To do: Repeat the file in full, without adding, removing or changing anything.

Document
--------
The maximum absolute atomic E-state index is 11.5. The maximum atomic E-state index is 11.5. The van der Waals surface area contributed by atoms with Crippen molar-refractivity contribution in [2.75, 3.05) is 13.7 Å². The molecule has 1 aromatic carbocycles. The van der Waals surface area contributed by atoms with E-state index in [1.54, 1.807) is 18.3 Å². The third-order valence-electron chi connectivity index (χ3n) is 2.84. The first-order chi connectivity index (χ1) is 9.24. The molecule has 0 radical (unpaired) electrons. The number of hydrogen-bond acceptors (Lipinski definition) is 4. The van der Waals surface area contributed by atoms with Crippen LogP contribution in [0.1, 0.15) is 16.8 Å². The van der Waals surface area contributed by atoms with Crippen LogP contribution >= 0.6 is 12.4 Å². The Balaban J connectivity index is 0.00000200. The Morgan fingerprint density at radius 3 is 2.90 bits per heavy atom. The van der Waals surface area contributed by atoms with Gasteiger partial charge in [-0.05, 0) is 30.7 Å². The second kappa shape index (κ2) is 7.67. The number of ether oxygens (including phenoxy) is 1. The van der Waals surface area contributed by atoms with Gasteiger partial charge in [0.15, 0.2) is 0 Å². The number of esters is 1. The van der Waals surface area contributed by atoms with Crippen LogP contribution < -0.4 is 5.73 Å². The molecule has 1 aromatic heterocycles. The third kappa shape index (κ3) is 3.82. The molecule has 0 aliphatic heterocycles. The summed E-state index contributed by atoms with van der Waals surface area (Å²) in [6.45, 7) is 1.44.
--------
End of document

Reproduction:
The maximum absolute atomic E-state index is 11.5. The maximum atomic E-state index is 11.5. The van der Waals surface area contributed by atoms with Crippen molar-refractivity contribution in [2.75, 3.05) is 13.7 Å². The molecule has 1 aromatic carbocycles. The van der Waals surface area contributed by atoms with E-state index in [1.54, 1.807) is 18.3 Å². The third-order valence-electron chi connectivity index (χ3n) is 2.84. The first-order chi connectivity index (χ1) is 9.24. The molecule has 0 radical (unpaired) electrons. The number of hydrogen-bond acceptors (Lipinski definition) is 4. The van der Waals surface area contributed by atoms with Crippen LogP contribution in [0.1, 0.15) is 16.8 Å². The van der Waals surface area contributed by atoms with Crippen LogP contribution >= 0.6 is 12.4 Å². The Balaban J connectivity index is 0.00000200. The Morgan fingerprint density at radius 3 is 2.90 bits per heavy atom. The van der Waals surface area contributed by atoms with Gasteiger partial charge in [-0.05, 0) is 30.7 Å². The second kappa shape index (κ2) is 7.67. The number of ether oxygens (including phenoxy) is 1. The van der Waals surface area contributed by atoms with Gasteiger partial charge in [0.15, 0.2) is 0 Å². The number of esters is 1. The van der Waals surface area contributed by atoms with Crippen LogP contribution < -0.4 is 5.73 Å². The molecule has 1 aromatic heterocycles. The third kappa shape index (κ3) is 3.82. The molecule has 0 aliphatic heterocycles. The summed E-state index contributed by atoms with van der Waals surface area (Å²) in [6.45, 7) is 1.44.